No, it is not about being nostalgic and unnecessarily romantic. There was indeed a time when even in a crowded sleeper class I could retain my poetry and positivity. My romance with railway stations and running trains used to enchant me. Seeing the landscape through the windows of the train; feeling a sense of connectedness with a tree, a temple, the echo of an old Geeta Dutt song wafting from a tea shop near the railway track, a village girl on a bicycle moving towards school, farmers sowing seeds in the expanded paddy fields of the Gangetic belt, women washing clothes in a pond; and suddenly the vibrations of an old town as the train begins to enter Mughalsarai Junction (officially known as Pandit Deen Dayal Upadhyaya Junction now) – I was really awake and alive.
And yes, it was also about constant negotiation and adjustment, despite the occasional loss of temper. How to accommodate even six other passengers in your ‘reserved’ seat ot how to share a newspaper or a magazine that you have just bought from the wheeler shop in a railway station. It was about how to talk endlessly – about family and politics, marriage and job, schools and hospitals, and reveal yourself before others whom you would not possibly see again in life: there was no burden of ‘privacy’.
Trains used to run late; and the toilets were dirty. Yet, every moment was a moment of thrill and adventure. Even in a crowded space, a hawker would manage to stand erect, and persuade the passengers to buy ‘I LOVE YOU’ pens for their dearest ones.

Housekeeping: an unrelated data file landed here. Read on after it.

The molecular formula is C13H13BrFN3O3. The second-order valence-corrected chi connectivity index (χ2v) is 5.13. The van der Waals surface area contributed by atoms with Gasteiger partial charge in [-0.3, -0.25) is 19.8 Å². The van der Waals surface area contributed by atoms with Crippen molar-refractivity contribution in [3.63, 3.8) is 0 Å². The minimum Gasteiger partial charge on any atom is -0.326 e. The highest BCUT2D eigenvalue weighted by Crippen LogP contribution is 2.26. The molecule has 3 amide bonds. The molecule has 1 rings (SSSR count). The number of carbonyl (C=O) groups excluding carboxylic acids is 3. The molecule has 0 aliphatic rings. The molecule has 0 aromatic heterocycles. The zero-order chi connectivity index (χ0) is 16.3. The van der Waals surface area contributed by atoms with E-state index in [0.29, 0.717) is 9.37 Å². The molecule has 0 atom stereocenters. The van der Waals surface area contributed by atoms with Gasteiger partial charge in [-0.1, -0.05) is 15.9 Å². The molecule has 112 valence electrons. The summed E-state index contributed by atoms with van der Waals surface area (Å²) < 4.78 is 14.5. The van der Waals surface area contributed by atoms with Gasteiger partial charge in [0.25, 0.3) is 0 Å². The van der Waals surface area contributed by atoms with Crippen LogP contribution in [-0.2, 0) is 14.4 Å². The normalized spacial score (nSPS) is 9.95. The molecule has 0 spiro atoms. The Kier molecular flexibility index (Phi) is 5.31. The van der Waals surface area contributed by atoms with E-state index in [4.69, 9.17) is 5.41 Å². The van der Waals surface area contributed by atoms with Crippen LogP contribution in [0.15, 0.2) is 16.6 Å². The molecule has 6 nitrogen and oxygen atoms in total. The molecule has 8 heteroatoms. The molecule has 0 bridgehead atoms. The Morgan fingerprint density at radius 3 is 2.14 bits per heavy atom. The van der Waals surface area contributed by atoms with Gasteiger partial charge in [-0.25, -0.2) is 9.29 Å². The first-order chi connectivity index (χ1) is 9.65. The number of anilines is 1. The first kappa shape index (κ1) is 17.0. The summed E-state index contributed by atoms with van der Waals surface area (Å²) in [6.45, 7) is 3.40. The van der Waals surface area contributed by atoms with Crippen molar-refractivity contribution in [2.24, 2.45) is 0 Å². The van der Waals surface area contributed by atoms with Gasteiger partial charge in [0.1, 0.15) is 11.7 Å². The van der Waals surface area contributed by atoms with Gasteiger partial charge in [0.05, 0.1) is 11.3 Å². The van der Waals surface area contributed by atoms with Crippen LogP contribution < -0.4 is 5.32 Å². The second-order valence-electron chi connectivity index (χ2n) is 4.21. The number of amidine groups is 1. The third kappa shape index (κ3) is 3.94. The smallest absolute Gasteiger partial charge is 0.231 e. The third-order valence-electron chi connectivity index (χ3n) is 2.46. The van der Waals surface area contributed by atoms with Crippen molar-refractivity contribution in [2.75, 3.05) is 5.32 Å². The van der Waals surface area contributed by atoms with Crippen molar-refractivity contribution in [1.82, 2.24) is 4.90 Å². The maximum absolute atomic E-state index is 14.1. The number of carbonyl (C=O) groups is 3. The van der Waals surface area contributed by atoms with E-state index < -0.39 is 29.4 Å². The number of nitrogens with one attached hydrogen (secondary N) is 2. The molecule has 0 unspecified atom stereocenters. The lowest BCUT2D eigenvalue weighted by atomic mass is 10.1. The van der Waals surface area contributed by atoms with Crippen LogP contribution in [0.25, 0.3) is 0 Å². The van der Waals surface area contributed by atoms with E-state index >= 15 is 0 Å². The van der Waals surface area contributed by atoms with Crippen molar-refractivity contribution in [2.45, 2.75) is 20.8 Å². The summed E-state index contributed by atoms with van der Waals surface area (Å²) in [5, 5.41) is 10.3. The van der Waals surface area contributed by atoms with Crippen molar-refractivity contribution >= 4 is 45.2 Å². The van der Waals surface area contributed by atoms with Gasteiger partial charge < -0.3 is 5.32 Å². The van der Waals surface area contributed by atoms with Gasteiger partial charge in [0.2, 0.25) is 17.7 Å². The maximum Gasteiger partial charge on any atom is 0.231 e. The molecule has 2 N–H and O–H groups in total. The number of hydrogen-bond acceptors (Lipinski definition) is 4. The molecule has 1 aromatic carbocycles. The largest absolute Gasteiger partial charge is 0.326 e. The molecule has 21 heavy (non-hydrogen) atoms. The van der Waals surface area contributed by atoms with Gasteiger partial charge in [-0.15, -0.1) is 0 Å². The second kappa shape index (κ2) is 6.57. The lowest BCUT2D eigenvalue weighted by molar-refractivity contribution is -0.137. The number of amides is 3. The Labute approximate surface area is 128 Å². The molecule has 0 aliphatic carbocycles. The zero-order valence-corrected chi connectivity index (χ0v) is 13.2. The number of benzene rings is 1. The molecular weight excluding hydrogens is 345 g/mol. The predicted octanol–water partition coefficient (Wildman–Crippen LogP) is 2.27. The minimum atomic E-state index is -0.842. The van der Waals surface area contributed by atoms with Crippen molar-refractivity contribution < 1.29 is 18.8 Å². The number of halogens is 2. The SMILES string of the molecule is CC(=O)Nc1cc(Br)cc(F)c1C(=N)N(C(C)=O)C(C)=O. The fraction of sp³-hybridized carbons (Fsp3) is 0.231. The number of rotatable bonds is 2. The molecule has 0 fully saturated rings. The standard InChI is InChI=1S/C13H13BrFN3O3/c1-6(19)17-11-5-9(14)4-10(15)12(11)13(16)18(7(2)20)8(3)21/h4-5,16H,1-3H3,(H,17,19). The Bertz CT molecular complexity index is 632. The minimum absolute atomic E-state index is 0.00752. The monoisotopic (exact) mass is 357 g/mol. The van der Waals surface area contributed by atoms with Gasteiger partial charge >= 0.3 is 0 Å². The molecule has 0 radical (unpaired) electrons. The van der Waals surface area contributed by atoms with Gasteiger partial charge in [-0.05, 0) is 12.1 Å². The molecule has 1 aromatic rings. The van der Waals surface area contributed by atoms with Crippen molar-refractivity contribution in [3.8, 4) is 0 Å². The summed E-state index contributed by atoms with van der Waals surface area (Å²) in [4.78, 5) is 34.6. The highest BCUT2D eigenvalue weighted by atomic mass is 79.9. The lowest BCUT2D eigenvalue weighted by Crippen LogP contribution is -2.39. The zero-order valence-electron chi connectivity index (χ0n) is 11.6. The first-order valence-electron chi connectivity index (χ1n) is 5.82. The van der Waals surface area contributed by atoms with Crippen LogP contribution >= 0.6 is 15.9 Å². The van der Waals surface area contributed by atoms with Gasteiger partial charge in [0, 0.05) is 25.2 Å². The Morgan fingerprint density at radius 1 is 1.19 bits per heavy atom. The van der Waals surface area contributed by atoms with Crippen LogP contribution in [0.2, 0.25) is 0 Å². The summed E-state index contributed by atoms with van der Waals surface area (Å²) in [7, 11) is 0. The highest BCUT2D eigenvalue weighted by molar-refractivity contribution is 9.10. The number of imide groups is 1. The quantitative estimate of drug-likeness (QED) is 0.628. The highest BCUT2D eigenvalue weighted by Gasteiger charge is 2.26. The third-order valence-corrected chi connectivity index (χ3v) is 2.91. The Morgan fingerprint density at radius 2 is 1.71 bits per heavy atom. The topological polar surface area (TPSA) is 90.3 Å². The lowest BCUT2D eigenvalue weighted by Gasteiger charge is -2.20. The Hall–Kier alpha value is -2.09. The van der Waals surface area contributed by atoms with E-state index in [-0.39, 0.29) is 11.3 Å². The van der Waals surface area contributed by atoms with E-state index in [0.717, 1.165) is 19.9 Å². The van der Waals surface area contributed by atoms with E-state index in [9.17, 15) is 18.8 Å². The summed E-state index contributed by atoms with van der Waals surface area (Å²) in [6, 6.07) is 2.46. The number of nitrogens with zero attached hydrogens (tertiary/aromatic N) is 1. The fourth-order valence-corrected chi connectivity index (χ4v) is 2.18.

Once there was no reservation available; and near the toilet (it was not yet known as the ‘washroom’) in a general coach, a beggar (or a sadhu) accommodated me; the entire night we talked with cups of tea; and the Kalka Mail acquired a new meaning. The Brahmaputra Mail was running 20 hours late. Yet, seeing the jawans of the Assam Rifles playing cards, buying hot samosas at the Bhagalpur station, and bargaining with the hawkers selling the novels of Gulshan Nanda – we didn’t allow boredom to destroy a sense of humour and laughter. We still retained the ability to enjoy a packet of Janata food, or a plate of poori-sabji bought from the noisy platform of the Allahabad railway station.